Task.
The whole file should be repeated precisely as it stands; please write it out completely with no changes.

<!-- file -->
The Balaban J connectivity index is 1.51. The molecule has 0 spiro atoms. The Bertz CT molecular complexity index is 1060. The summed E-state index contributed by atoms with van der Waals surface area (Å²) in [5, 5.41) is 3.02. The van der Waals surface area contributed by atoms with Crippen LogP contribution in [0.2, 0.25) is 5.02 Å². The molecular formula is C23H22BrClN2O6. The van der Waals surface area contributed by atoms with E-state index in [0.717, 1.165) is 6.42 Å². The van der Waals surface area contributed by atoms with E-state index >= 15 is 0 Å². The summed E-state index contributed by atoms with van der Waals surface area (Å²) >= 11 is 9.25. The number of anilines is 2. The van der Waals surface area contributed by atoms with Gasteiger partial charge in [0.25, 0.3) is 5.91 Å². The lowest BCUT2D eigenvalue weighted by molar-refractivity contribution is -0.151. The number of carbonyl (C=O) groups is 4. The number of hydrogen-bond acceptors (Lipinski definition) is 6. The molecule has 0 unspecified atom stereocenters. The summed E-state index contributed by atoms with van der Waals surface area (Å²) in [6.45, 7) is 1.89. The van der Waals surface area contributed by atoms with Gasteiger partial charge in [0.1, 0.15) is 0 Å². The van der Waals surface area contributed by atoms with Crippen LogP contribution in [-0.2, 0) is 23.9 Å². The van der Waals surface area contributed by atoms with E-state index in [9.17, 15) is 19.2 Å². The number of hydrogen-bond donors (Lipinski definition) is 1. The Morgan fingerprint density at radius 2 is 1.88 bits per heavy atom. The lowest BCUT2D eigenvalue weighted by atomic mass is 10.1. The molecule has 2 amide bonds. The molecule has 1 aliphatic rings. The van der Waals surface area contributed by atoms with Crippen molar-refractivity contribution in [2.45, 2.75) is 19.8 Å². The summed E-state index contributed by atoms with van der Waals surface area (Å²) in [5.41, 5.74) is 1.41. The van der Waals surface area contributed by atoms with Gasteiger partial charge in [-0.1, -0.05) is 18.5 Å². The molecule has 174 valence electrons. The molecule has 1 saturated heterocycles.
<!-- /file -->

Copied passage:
The Balaban J connectivity index is 1.51. The molecule has 0 spiro atoms. The Bertz CT molecular complexity index is 1060. The summed E-state index contributed by atoms with van der Waals surface area (Å²) in [5, 5.41) is 3.02. The van der Waals surface area contributed by atoms with Crippen LogP contribution in [0.2, 0.25) is 5.02 Å². The molecular formula is C23H22BrClN2O6. The van der Waals surface area contributed by atoms with E-state index in [0.717, 1.165) is 6.42 Å². The van der Waals surface area contributed by atoms with E-state index >= 15 is 0 Å². The summed E-state index contributed by atoms with van der Waals surface area (Å²) >= 11 is 9.25. The number of anilines is 2. The van der Waals surface area contributed by atoms with Gasteiger partial charge in [0.25, 0.3) is 5.91 Å². The lowest BCUT2D eigenvalue weighted by molar-refractivity contribution is -0.151. The number of carbonyl (C=O) groups is 4. The number of hydrogen-bond acceptors (Lipinski definition) is 6. The molecule has 0 unspecified atom stereocenters. The summed E-state index contributed by atoms with van der Waals surface area (Å²) in [6.45, 7) is 1.89. The van der Waals surface area contributed by atoms with Gasteiger partial charge in [0.1, 0.15) is 0 Å². The van der Waals surface area contributed by atoms with Crippen LogP contribution in [-0.2, 0) is 23.9 Å². The van der Waals surface area contributed by atoms with E-state index in [9.17, 15) is 19.2 Å². The number of hydrogen-bond donors (Lipinski definition) is 1. The Morgan fingerprint density at radius 2 is 1.88 bits per heavy atom. The lowest BCUT2D eigenvalue weighted by atomic mass is 10.1. The molecule has 2 amide bonds. The molecule has 1 aliphatic rings. The van der Waals surface area contributed by atoms with Crippen molar-refractivity contribution in [2.45, 2.75) is 19.8 Å². The summed E-state index contributed by atoms with van der Waals surface area (Å²) in [5.41, 5.74) is 1.41. The van der Waals surface area contributed by atoms with Gasteiger partial charge in [-0.1, -0.05) is 18.5 Å². The molecule has 174 valence electrons. The molecule has 1 saturated heterocycles.